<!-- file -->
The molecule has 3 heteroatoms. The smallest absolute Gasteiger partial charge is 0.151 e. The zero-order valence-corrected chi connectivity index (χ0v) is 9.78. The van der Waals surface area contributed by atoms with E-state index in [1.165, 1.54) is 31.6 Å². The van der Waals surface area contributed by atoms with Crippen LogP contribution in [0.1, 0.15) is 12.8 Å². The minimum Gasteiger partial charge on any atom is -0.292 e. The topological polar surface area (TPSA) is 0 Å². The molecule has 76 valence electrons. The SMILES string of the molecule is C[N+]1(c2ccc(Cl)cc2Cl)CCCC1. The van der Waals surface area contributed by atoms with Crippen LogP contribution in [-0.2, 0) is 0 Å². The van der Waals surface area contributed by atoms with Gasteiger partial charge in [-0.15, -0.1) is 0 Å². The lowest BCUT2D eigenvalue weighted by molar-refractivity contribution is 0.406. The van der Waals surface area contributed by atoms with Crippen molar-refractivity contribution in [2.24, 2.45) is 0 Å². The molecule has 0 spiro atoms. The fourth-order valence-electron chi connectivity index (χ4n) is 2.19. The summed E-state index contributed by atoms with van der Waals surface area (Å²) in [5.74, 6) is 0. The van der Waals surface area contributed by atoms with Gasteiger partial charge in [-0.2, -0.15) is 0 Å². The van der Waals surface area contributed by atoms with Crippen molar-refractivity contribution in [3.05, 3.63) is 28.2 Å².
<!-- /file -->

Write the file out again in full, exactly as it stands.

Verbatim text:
The molecule has 3 heteroatoms. The smallest absolute Gasteiger partial charge is 0.151 e. The zero-order valence-corrected chi connectivity index (χ0v) is 9.78. The van der Waals surface area contributed by atoms with E-state index in [1.165, 1.54) is 31.6 Å². The van der Waals surface area contributed by atoms with Crippen LogP contribution in [0.1, 0.15) is 12.8 Å². The minimum Gasteiger partial charge on any atom is -0.292 e. The topological polar surface area (TPSA) is 0 Å². The molecule has 76 valence electrons. The SMILES string of the molecule is C[N+]1(c2ccc(Cl)cc2Cl)CCCC1. The van der Waals surface area contributed by atoms with Crippen LogP contribution in [-0.2, 0) is 0 Å². The van der Waals surface area contributed by atoms with Gasteiger partial charge in [-0.15, -0.1) is 0 Å². The lowest BCUT2D eigenvalue weighted by molar-refractivity contribution is 0.406. The van der Waals surface area contributed by atoms with Crippen molar-refractivity contribution in [2.24, 2.45) is 0 Å². The molecule has 0 spiro atoms. The fourth-order valence-electron chi connectivity index (χ4n) is 2.19. The summed E-state index contributed by atoms with van der Waals surface area (Å²) in [5.74, 6) is 0. The van der Waals surface area contributed by atoms with Gasteiger partial charge in [-0.2, -0.15) is 0 Å². The van der Waals surface area contributed by atoms with Crippen molar-refractivity contribution in [3.05, 3.63) is 28.2 Å².